Words taken from a CNN Blog penned by Ron Eyester. He is the Executive Chef and Owner of Rosebud Restaurant in Atlanta
1. “Do you like it when people come over to your house and move your furniture around? Yeah, neither do we. We especially don’t like it when you decide to put chairs where we normally have people (i.e. our staff) walking.
the customer is not always right...
I’m sorry, but we haven’t been waiting around all day for you and your ten friends to pop in – moreover, there was actually some logic and planning that went into putting the tables and chairs where we have them, so leave them the f#@$ alone!”
2. “I love how a restaurant is expected to acknowledge your birthday like it’s a national holiday or something. Who invented the rule that you get a free dessert on your birthday in a restaurant? I guess we have T.G.I.Friday’s and Bennigan’s to thank for exploiting servers as they, the servers, clap their hands and chant a birthday cheer.
You don’t get free pair of gloves or socks from Old Navy when you buy an outfit on your birthday. I actually will kid with our guests and let them know that on their birthday, ‘unfortunately, our mariachi band is off this evening’ – and, people believe me!”
3. “One of my all time favorites: People’s utter disregard for hours of operation. ‘Oh, you all are closed? OK, well, I just get some food to go.’ No, I don’t think you get it – we’re closed. Not only can you not cash a check at the bank 30 seconds after they close – the old man locking the door actually takes pleasure in locking the door on you. In some banks, the tellers even have a nice panoramic window to gaze out of and laugh at all the folks who didn’t make it in on time.
What do restaurants have? We have that one guy – if you keep the bar open between lunch and dinner, as we do – who talks to you non-stop as you either try to grab a quick bite to eat, maybe enjoy some solitude or even get some prep work done. This guy talks about everything and nothing all at the same time while he nurses a single beer for a little over an hour and waits for the kitchen to re-open. It’s also worth mentioning that this guy is like a cat: feed him once and you get the pleasure of enjoying many a quiet afternoon with him.”
4. “You know what happens when you’re late for a flight? You miss it! You know what happens when you’re late to the movies? It starts despite the fact that you’re not there. Why am I obligated to hold your table when you’re late? Oh, you hit traffic. What’s that? – I’ve never heard of traffic.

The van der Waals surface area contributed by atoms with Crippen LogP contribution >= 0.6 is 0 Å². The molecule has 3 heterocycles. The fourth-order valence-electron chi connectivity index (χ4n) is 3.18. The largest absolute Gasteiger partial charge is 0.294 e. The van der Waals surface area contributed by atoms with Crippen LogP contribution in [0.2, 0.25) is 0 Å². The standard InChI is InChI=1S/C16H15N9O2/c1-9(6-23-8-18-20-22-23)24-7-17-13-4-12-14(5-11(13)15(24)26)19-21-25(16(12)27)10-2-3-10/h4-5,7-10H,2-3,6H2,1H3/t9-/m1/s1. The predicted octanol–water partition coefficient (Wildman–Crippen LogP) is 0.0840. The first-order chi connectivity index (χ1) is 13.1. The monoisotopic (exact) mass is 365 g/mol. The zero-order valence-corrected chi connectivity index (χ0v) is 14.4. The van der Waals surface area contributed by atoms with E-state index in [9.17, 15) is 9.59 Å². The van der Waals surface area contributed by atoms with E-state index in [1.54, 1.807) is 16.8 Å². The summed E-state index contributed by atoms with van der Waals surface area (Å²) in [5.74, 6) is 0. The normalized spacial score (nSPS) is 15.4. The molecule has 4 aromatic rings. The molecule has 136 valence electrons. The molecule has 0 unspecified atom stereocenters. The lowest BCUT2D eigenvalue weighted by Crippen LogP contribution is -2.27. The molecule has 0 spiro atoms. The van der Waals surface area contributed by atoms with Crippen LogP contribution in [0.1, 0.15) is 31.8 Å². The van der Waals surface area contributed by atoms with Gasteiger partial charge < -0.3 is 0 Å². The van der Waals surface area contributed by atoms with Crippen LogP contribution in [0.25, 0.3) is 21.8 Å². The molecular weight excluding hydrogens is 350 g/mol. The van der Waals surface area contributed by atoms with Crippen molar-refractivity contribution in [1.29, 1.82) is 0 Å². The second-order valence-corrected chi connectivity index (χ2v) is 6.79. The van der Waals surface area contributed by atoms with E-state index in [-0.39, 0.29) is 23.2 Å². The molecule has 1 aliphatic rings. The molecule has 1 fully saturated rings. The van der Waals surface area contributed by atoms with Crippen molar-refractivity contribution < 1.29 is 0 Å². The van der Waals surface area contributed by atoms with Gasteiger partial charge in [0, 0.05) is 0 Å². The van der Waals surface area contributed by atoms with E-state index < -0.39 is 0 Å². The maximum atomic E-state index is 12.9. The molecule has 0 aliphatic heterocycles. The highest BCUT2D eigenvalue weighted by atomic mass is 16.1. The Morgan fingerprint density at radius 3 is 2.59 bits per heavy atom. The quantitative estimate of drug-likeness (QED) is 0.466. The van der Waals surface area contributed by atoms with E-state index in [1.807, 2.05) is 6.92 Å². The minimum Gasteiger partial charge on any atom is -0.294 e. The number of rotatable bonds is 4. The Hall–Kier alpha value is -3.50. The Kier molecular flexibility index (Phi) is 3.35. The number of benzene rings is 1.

Also, when you show up thirty minutes before we open for brunch (yes, this happens all the time), I can’t open early because ‘your body is used to eating at 9:30.’ Yet, I’m obligated to offer you a cup of coffee while you wait and make sure that the staff and I don’t drop too many F-bombs while we’re setting up so we don’t offend you.”
5. “A chef really loves when you drop his or her name – especially when you don’t have a reservation on a busy night. Or even better, when these people refer to themselves as a ‘good friend.’ Here’s a rule: coming to eat at my restaurant once a month, while I genuinely appreciate the patronage and support, does not automatically qualify us as friends. I’m probably not going to ask you to baptize my next kid.
Moreover, if you were really my friend: (a) you would have direct access to me via my phone instead of having to negotiate through the hostess, and (b) you wouldn’t repeatedly ask your server for me to stop by the table so that I could essentially put on a dog and pony show for you and the person that you are sitting with (a.k.a. the person who you told that you and I were good friends).”
And for good measure…
6. “Why do people always seem to call the restaurant at the absolute worst time (i.e. between 12:45 and 1:30 p.m. and 7 and 9 p.m.) to inquire about our menu or make a reservation?
‘Yes, please tell me about your food’ Really? Do you not have access to the World Wide Web? It’s great when they request a verbal tour of the menu. And, why is it that all these people share an uncanny, common denominator – they all talk so slow!
Or – how about when people call to make a reservation and the conversation actually turns into a conference call? This is especially entertaining when the person is in a car with a multiple talkative passengers, or the other people in the conversation are in another room of the house probably watching college football.
The person you are on the other end of the phone with is still conferring with the others: ‘What time do you want to eat? I don’t know. Is eight too late? How hungry are you? Do you think you’ll be busy at 7:30? They don’t have anything until 8:15.’”